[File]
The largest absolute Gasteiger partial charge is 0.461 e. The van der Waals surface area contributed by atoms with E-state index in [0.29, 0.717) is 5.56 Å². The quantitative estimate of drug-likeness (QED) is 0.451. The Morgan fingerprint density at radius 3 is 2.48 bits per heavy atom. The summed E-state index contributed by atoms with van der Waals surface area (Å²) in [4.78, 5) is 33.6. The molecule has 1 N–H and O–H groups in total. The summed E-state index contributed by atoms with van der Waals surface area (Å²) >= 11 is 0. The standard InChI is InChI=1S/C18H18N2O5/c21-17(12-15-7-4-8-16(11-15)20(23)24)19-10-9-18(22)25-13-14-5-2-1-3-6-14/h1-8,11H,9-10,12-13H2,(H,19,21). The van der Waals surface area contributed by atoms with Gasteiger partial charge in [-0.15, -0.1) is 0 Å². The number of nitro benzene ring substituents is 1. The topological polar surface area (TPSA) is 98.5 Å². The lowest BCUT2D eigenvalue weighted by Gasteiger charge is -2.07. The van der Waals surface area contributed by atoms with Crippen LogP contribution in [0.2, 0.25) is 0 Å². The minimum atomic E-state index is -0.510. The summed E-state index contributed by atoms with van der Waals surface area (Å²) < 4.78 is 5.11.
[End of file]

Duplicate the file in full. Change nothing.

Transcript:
The largest absolute Gasteiger partial charge is 0.461 e. The van der Waals surface area contributed by atoms with E-state index in [0.29, 0.717) is 5.56 Å². The quantitative estimate of drug-likeness (QED) is 0.451. The Morgan fingerprint density at radius 3 is 2.48 bits per heavy atom. The summed E-state index contributed by atoms with van der Waals surface area (Å²) in [4.78, 5) is 33.6. The molecule has 1 N–H and O–H groups in total. The summed E-state index contributed by atoms with van der Waals surface area (Å²) >= 11 is 0. The standard InChI is InChI=1S/C18H18N2O5/c21-17(12-15-7-4-8-16(11-15)20(23)24)19-10-9-18(22)25-13-14-5-2-1-3-6-14/h1-8,11H,9-10,12-13H2,(H,19,21). The van der Waals surface area contributed by atoms with Gasteiger partial charge in [-0.15, -0.1) is 0 Å². The number of nitro benzene ring substituents is 1. The topological polar surface area (TPSA) is 98.5 Å². The lowest BCUT2D eigenvalue weighted by Gasteiger charge is -2.07. The van der Waals surface area contributed by atoms with Crippen LogP contribution in [0.2, 0.25) is 0 Å². The minimum atomic E-state index is -0.510. The summed E-state index contributed by atoms with van der Waals surface area (Å²) < 4.78 is 5.11.